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Posted by Jim McClaflin, EA, NTPI Fellow, CTRC

Mistakes People Make When Dealing With the IRS & How to Avoid Them

Mistakes People Make When Dealing With the IRS & How to Avoid Them

Some people are lucky in their relationship with Uncle Sam as all they do is file their taxes and expect a refund or send in their balance for every tax year. Sadly, it is not so straightforward for some people as dealing with the mighty Uncle Sam comes with a series of heartache and challenges. 

The good news is that such challenges could be an error from you the taxpayer. Whatever the reason for your predicament, you can handle the IRS problem by following some rules and knowledge of your rights.


Error 1: Failure to Check Your Mail

The world is going digital, so you ordinarily wouldn’t expect paper mails and billings, Right? Well, Uncle Sam still sends paper mails as it is their way of minimizing the tendency of tax scam. As a result, Uncle Sam only communicates via your mailbox should there be any essential information. 

Some people, however, do not like checking their mails since they do not expect important information to be sent via mail. Others dread anything that has to do with Uncle Sam hence will not open any correspondence from the IRS. Sadly, ignoring Uncle Sam will not make any issue go away as it could even complicate matters, especially if you owe (think of the interest and penalties for not responding).

Error 2: Dealing with Uncle Sam Personally 

You probably think employing a pro to help you negotiate with Uncle Sam will cost you some money. What you fail to realize, however, is that not using a pro could be costly in the long run. There is a hefty tax bill waiting for you, so why add an extra burden of a professional fee? This is an error that could cost you significantly. 

Personally negotiating with Uncle Sam might make you pay for more than you should, had you called a pro to handle the matter. Uncle Sam's agent might appear friendly and all that, but don’t be deceived as their primary goal is to get you to pay the debt and close your case asap. It is not their job to advise you on money-saving ideas, and they are more like a robot who will follow their manual rather than applying tax strategies.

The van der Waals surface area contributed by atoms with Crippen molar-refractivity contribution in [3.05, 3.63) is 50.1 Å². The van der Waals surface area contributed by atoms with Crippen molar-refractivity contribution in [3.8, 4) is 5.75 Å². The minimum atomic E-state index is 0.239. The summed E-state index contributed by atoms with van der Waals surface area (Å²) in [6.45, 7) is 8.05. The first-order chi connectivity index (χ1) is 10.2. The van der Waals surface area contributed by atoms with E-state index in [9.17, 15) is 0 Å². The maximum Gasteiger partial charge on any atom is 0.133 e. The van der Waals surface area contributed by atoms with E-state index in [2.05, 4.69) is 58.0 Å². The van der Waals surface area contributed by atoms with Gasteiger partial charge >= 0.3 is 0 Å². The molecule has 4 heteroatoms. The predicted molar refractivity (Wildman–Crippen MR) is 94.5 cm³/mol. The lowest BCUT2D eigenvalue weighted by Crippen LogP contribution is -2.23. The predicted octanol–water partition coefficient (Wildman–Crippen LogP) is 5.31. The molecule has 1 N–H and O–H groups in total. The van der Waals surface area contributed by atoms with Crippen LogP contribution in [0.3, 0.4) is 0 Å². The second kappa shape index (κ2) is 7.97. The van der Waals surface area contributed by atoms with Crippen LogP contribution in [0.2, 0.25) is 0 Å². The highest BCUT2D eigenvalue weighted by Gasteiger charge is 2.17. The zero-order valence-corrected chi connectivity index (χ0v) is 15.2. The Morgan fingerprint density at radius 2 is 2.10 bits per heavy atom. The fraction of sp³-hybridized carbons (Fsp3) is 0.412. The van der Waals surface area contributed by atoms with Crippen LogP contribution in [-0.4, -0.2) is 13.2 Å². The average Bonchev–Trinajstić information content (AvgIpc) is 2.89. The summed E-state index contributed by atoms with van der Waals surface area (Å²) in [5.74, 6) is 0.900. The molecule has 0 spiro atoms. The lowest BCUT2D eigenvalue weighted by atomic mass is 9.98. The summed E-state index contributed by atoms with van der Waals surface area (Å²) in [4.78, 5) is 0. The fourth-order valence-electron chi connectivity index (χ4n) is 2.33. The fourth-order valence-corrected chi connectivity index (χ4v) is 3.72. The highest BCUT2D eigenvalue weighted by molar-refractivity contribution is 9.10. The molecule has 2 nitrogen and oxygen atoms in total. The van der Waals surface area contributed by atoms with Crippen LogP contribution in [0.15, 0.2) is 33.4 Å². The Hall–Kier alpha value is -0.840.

Error 3: Allowing Uncle Sam Prepare Your Return for You

Uncle Sam will prepare what is called Substitute for Return for you and charge you for their estimated balance for people who did not file a tax return for many years. They take the headache of filing away from you, and you believe that is a good thing? No, No, it isn't good. 

Should the IRS file a return for you, it will have neither dependents nor deductions. They might classify you as a single filer, yet you qualified and would have been better off as Head of Household. Deductions like charitable contributions, medical expenses will be forfeited. 

So have in mind that you will owe a pretty more enormous amount if Uncle Sam files for you. However, it is possible to amend an SFR.


Error 4: Not documenting all essentials

The IRS is a gigantic agency, and at times, mails could be lost, and payment wrongly applied. In cases like this, an accurate record of your entire correspondence will be a lifesaver. 

Every time you mail a return, request for extension or anything to Uncle Sam, be sure to forward a Certified Mail Return Receipt Requested, which will serve as your proof of mailing date. For all payments done online, have a record of such receipt, which reveals your payment confirmation number. Even with a phone conversation with any IRS official, have your record of the date, badge number, name and other details about the call. 

Error 5: Taking No for an Answer 

Many people do not realize that any assessment from the IRS isn’t final, including penalties. The IRS might send you a report detailing their adjustment to your balance. Deep inside that legal mumbo jumbo are details on how you can appeal their decision as well as the explanation. 

An appeal conference is a meeting involving an impartial officer who tries to mediate an issue between Uncle Sam and the taxpayer. The idea is to resolve the problem without having to enter the court. You can hire a professional to stand for you during the appeal process, provided the professional can practice before Uncle Sam.



Jim McClaflin, EA, NTPI Fellow, CTRC
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